Santa Fe 2011 Santa Fe, USA 2011
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Abstract #102  -  Effectiveness of Motivational Interviewing on HIV risk behaviors among men who have sex with men: A systematic review of the best available evidence
  Presenting Author:   Dr Rigmor Berg - The Norwegian Knowledge Centre for Health Services
  Additional Authors:  Dr. Michael Ross, Dr. Ronny Tikkanen,  
In most areas of the world, despite the small size of their community, men who have sex with men (MSM) continue to be the population most affected by HIV. Among this group, the principal risk practice for HIV infection is unprotected anal intercourse (UAI), often engaged in under the influence of alcohol and other substances. Both behaviors are targeted through Motivational Interviewing (MI), a harm reduction approach that has been used to prevent HIV risk behaviors among this group for more than a decade, without its effectiveness having been systematically studied. We conducted a systematic review (SR) according to the Cochrane Handbook for Systematic Reviews of Interventions investigating the effectiveness of MI on HIV risk behaviors for MSM.
  Method / Issue:
We searched 9 electronic databases, Google scholar, databases of websites and newsletters relevant to MI, literature lists of 22 relevant reviews, and contacted experts. Two reviewers independently appraised records and full-text papers for inclusion. They extracted data using a pre-designed data recording form, performed risk of bias assessment using Cochrane's risk of bias tool, and used the instrument Grading of Recommendations Assessment, Development and Evaluation (GRADE) with GRADE-Profiler to assess the extent to which we could have confidence in the estimate of effect. Finally, Mantel-Haenszel random effects meta-analyses for dichotomous outcomes and inverse-variance random effects meta-analyses for continuous outcomes were used to pool results.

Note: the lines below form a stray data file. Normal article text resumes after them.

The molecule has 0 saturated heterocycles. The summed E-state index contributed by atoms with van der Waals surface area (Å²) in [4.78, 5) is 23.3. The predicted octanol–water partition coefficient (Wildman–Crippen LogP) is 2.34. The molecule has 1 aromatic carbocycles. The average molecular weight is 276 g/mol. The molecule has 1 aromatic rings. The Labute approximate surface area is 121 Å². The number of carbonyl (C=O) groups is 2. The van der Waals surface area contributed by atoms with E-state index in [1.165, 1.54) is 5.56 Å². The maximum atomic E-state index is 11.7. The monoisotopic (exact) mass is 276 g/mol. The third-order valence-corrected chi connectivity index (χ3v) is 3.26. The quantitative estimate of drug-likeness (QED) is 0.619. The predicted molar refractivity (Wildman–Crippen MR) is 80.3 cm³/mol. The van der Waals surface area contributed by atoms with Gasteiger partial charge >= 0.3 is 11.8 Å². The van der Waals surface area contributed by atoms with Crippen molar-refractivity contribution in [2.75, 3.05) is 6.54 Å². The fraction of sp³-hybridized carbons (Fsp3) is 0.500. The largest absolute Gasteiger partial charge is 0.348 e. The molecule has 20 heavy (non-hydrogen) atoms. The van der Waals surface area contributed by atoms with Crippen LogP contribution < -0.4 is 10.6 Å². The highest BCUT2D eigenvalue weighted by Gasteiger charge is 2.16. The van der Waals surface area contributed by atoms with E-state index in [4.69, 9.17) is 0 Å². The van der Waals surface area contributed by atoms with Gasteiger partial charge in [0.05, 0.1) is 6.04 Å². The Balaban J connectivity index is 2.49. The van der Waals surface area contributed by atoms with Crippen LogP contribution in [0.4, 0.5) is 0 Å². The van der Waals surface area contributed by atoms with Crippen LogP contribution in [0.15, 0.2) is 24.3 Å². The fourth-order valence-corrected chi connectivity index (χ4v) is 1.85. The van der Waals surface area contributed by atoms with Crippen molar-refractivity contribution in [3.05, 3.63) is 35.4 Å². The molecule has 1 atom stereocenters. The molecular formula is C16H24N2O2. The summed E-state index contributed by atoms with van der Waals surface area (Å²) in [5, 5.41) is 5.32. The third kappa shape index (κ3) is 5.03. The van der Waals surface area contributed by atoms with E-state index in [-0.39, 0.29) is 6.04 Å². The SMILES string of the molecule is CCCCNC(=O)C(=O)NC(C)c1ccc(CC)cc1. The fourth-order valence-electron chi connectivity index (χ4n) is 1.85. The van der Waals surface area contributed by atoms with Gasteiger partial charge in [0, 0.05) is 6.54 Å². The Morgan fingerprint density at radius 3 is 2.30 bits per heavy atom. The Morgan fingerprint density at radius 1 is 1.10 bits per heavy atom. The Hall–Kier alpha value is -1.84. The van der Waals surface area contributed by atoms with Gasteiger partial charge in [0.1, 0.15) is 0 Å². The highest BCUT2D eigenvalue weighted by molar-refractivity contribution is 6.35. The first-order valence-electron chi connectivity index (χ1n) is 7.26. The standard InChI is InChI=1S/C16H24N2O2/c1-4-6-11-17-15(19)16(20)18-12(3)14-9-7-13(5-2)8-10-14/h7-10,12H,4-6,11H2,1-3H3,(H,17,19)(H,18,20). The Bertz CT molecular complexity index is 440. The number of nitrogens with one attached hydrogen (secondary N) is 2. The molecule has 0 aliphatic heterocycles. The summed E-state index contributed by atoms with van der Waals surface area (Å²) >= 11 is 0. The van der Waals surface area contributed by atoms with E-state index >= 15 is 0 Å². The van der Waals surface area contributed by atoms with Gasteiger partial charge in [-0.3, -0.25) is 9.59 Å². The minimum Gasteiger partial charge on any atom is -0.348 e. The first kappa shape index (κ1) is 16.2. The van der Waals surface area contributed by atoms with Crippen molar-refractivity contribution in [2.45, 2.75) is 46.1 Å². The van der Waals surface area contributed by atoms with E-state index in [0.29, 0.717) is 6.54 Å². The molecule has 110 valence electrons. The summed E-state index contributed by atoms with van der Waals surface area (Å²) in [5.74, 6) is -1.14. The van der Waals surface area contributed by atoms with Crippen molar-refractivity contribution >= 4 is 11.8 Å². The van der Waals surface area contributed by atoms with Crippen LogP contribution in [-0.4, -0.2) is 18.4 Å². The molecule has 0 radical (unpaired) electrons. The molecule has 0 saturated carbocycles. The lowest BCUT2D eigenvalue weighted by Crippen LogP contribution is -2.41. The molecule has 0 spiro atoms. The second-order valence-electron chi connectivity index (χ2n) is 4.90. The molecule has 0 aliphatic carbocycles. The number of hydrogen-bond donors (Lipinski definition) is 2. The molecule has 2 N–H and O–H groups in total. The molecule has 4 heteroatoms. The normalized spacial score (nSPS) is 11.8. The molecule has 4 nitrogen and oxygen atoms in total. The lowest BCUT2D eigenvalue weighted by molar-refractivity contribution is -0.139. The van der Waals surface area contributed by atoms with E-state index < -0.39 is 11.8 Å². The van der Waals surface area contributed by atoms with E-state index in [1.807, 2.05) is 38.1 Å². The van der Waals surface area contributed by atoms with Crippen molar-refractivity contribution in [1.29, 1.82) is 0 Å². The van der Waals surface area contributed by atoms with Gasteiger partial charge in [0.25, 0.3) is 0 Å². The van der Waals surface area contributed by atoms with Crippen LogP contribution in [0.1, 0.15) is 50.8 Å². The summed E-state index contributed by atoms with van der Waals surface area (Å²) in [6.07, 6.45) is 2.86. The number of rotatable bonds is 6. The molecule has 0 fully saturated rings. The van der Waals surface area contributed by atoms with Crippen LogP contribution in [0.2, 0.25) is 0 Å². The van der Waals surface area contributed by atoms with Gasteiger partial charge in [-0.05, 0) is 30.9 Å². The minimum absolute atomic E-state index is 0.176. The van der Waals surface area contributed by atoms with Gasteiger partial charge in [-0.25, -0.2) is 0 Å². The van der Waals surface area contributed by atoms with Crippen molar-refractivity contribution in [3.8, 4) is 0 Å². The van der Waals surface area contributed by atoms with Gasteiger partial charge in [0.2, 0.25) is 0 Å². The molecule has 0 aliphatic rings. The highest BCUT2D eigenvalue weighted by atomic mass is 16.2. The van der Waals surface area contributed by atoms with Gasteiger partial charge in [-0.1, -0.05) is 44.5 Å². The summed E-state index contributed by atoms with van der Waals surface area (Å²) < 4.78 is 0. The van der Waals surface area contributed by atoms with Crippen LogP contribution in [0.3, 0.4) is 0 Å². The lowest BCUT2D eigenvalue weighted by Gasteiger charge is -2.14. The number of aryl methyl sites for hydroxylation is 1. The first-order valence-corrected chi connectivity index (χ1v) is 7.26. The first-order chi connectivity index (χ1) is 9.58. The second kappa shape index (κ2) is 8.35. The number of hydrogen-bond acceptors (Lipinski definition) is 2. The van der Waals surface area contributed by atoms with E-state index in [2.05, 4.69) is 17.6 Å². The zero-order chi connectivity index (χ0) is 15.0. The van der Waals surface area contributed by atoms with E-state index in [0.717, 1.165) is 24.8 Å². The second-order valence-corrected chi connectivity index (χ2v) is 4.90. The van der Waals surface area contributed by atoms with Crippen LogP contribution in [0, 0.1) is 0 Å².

Results / Comments:
The searches yielded 255 unique records, of which 10 randomized controlled trials were included. Risk of bias was generally moderate or low. With the exception of one study from the Netherlands, all were from the U.S. In total, they included 6,051 participants at baseline. Nine outcomes were sufficiently similar to compute meta-analyses. The quality of these outcomes was judged as moderate (GRADE). There was no significant difference between the group receiving MI and the control group for seven sexual behavior outcomes: unprotected anal intercourse (UAI) with nonprimary partner (RR=1.06, 95%CI= -4.71, 6.84), UAI with primary partner (RR=1.02, 95%CI= -6.43, 8.48), number of sexual partners (MD=0.34, 95%CI= -0.91, 1.58), UAI at short term follow up (MD=0.13, 95%CI= -0.15, 0.40), UAI at medium term follow up (MD=-0.09, 95%CI= -0.49, 0.31), UAI at long term follow up (MD=-0.08, 95%CI= -0.33, 0.17), condom use (MD=-0.06, 95%CI= -0.32, 0.20). The meta-analysis for drinks per day at short term follow up was significant (MD=-1.24, 95%CI= -2.04, -0.43), but failed to reach significance at long term follow up (MD=-0.29, 95%CI= -0.74, 0.16). None of the meta-analyses showed statistically significant heterogeneity (max I2= 36%).
The effectiveness of MI as a prevention strategy for unsafe sexual and substance use behaviors among MSM does not appear promising. To dismiss MI as an intervention for all HIV risk behaviors among all groups of MSM, however, is premature. The results of this SR demonstrates that crafting suitable HIV prevention programming for MSM remains a challenge for today's health promotion community.
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